I think movies are overrated.
What I mean is, I've seen a couple of movies lately (which you probably saw long, long ago) that I was very disappointed in. When you have small children, movies are, for the most part, a thing of the past. It's hard to hold a child's attention long enough to see a movie, for one thing; for another, it's expensive for four people to see a movie, even when you do the matinee showing; and finally, it's just not the same as it used to be.
When I was a kid, there were drive-in theaters; remember those? You could pile a bunch of people in a car and pay a flat fee to park, pull the tinny, heavy speaker to your car and honk at people who didn't turn their lights off when parking, obscuring the screen. The kids could get as loud as they wanted, have a conversation with their carmates, have screaming, crying fits, and nobody cared. It was in your car, and the only one missing the movie you paid to see was you.
Now, however, it's a whole other world. Teens haven't been taught how to sit down and shut up, so they don't. They raise all manner of racket and ruckus, so that everyone is disturbed except them. People answer their phones (which they didn't have when I was a kid) and go ahead and talk while others are trying to watch a movie. It doesn't matter what impact that has on your movie-going experience -- it's all about selfishness. It's a "me" generation after all -- and I don't just mean the kids. There are adults that are just as rude and inconsiderate as the teens. They don't care about you; they're focused on themselves. They can't be bothered to be courteous enough to shut off the cell phones, shut off their mouths, and get up politely and quietly to leave the theater if an important call they just can't live two hours without comes along. No, that would be antiquated, this thinking about the other people in the world. It flies in the face of the way things ought to be.
Each and every person thinks that YOU should be considering THEM and THEIR needs, so there's no one around you thinking about anyone but themselves. That's a switch; we're one of the only generations that was taught to be that way, and it's only going to get worse, because no one's teaching the youth of our world anything differently. Think about the rain forests, the whales, dolphins, elephants, rhinos, snail darters, spotted owls, pandas, the ozone, the climate, the ice caps, SUVs, gas prices, food prices, insurance rates, healthcare, terrorism, nuclear threats, whether or not the Ice Man was murdered ... think about anything except the people immediately around you in your day-to-day life. Ah, the irony of tree-hugging liberalism!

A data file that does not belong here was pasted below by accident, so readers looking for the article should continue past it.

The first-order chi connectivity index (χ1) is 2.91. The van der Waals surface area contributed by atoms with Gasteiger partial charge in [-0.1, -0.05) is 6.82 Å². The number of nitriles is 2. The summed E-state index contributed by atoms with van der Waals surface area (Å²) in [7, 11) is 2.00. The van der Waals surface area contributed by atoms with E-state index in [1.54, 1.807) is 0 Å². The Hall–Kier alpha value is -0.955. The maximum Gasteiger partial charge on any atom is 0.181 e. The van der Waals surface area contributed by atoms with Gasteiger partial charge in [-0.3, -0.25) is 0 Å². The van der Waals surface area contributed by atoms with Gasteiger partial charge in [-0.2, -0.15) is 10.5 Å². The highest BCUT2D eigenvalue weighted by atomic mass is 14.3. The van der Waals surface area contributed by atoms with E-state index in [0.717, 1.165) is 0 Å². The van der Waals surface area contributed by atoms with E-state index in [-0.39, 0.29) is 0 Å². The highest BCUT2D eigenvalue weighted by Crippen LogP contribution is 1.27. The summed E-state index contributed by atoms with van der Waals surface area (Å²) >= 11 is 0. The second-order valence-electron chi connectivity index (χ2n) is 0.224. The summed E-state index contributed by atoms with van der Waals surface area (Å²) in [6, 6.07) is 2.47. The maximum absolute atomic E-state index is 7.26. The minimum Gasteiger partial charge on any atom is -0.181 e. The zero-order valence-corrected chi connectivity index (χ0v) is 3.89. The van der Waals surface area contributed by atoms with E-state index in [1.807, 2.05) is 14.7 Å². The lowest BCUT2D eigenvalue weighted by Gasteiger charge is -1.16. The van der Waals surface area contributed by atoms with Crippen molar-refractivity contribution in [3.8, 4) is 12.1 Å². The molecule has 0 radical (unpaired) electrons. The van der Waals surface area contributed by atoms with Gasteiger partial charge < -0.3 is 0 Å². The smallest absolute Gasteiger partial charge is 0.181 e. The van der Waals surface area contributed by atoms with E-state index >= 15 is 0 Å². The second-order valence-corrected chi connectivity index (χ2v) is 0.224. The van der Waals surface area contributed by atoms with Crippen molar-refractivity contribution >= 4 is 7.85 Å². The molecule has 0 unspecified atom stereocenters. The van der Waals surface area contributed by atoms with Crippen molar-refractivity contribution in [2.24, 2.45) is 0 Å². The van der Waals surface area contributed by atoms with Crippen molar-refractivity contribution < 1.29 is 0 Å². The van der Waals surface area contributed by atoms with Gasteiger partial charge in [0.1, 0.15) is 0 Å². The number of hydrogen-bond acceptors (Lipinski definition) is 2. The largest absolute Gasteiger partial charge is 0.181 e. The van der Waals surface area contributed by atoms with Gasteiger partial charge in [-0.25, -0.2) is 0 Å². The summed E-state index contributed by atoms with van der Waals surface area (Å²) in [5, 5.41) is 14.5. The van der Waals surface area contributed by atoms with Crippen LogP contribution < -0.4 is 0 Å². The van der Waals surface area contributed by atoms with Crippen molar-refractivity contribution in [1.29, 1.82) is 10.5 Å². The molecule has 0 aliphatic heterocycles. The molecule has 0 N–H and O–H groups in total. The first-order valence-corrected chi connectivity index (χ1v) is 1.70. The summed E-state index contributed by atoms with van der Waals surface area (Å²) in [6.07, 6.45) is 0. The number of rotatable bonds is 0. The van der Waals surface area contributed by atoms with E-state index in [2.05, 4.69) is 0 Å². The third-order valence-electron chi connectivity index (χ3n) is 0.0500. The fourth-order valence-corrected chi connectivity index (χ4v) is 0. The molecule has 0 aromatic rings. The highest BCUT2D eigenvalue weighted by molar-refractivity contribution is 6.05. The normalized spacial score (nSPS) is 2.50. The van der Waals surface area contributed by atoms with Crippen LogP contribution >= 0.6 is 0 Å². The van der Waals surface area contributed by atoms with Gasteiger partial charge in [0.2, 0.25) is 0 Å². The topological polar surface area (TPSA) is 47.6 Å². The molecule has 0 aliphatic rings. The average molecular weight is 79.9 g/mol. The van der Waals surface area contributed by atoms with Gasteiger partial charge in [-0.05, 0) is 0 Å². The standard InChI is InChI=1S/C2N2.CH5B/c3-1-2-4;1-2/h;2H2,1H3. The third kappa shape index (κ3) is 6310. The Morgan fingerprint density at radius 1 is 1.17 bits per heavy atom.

Wow, it's amazing, isn't it? We can't figure out why the world is in the state it's in, while we stare at the death of basic human freedoms and common courtesy. Manners are passe, and not in vogue any longer. It's not fashionable to be nice, and everyone knows where nice guys finish, right?
Okay, okay ... so anyway, even though I don't go to the movies for all the reasons listed above and the $9 ticket price, I still think movies are overrated. I wanted for the longest time to see The Fantastic Four. I wasn't ever a huge fan, but I thought that the technology was finally in place to make a very good movie about an iconic comic book staple.
What I forgot about, however, is that movies are formulaic and predictable, for the most part badly written and acted, and visually beautiful. But, the one doesn't make up for the other elements missing. You can't make a good movie out of a crappy story and dialog by dressing it in stunning visual effects. You just can't; The Fantastic Four was a testament to that fact.
The Chronicles of Narnia -- ditto. I could't believe it was so bad; it was beautiful artistically, but lacked in every other way, I thought. (I haven't read the books, and probably won't, but I'll give them the benefit of the doubt and just assume they're better than the movie turned out.)
I recently watched Flightplan with Jody Foster, too; that was disappointing, which surprised me, since most of her movies have been well-done and fairly interesting to me. (You must know me to understand that statement; I don't suspend disbelief, which makes enjoying a movie very, very difficult. Ask my wife; she hasn't been able to enjoy one since we've been married.) But it was bad, and worse, predictable. I watched things like The Grudge, and was left without satisfaction, despite the fact that I love the horror/sci-fi/thriller genre movies. I've tried watching some animated things recently, but nothing sticks in my mind about them (including titles and stories), and that sort of says it all.
So, what's the problem here? Is it me, or are movies just plain ol' not as good as they used to be? Despite the technological capability to make some of the most amazing movies of all time, are there just no more great stories, writers and ideas out there?
I'm looking forward to seeing The Wicker Man, a new take on an old story that I've always liked. Lord knows how that will be butchered. But I'll see it anyway -- either on premium cable or Pay-Per-View, depending on my mood.
Movies, at least at this point, are overrated. Seen anything you liked lately? What did you like about it? What were the weak spots? Recommend anything highly? Something I should stay away from completely?
I still think I should be in charge. Movies would have to be good or they'd never be allowed to be made.